Recent Publications

Silva P.  2009.  On the Design of a Galculator. Abstractthesis.pdf

The increased complexity of software systems together with the lack of tools and technique to support their development led to the so-called "software crisis". Different views about the problem originated diverse approaches to a possible solution, although it is now generally accepted that a "silver bullet" does not exist.
The formal methods view considers mathematical reasoning as fundamental to fulfill the most important property of software systems: correctness. However, since correctness proofs are generally difficult and expensive, only critical applications are regarded as potential targets for their use. Developments in tool support such as proof assistants, model checkers and abstract interpreters allows for reducing this cost and making proofs affordable to a wider range of applications. Nevertheless, the effectiveness of a tool is highly dependent of the underlying theory.
This dissertation follows a calculational proof style in which equality plays the fundamental role. Instead of the traditional logical approach, fork algebras, an extension of relation algebras, are used. In this setting, Galois connections are important because they reinforce the calculational nature of the algebraic approach, bringing additional structure to the calculus. Moreover, Galois connections enjoy several valuable proper- ties and allow for transformation in the domain of problems. In this dissertation, it is shown how fork algebras and Galois connections can be integrated together with the indirect equality principle. This combination offers a very powerful, generic device to tackle the complexity of proofs in program verification. This power is enhanced with the design of an innovative proof assistant prototype, the Galculator.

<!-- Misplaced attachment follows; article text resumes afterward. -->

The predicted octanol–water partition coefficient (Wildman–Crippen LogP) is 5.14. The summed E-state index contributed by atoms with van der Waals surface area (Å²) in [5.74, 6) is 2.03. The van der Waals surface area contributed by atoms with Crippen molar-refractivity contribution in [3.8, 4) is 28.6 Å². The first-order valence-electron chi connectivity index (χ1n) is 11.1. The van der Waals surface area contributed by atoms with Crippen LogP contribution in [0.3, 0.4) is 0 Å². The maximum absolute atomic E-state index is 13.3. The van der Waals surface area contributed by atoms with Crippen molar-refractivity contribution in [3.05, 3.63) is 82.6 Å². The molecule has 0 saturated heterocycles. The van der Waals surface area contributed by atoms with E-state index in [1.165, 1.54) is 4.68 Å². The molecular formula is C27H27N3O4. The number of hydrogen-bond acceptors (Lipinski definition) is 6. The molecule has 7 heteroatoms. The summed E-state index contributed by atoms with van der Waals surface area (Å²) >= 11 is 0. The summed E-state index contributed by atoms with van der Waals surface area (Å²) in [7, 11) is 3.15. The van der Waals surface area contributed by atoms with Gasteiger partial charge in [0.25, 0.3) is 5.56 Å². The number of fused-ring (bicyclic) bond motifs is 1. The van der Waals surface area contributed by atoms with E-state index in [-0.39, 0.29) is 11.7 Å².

Matos M.  2009.  Network-Aware Epidemic Broadcast. Abstractmasterthesis.pdf

Epidemic multicast is an emerging resilient and scalable approach to the reliable dissemination of application data in the context of very large scale distributed systems. Unfortunately, the resilience and scalability come at the cost of considerable redundancy which led to high resource consumption on both links and nodes. In environments with resource constrained links, such as in Cloud Computing infrastructure composed by data centers organized in a federation around the globe, the high resource consumption precludes the use of this class of protocols. The goal of this dissertation is therefore to cope with the constraints of these scenarios, by reducing the network load imposed on the constrained long distance links. This is achieved by constructing an overlay that reflects the characteristics of the links, and by using a dissemination protocol that takes into account locality when transmitting the message payloads. We conducted an extensive experimental evaluation that presents an improvement over an order of magnitude in the number of messages that traverse the costlier links, without endangering the resilience and scalability properties that make epidemic based protocols so attractive.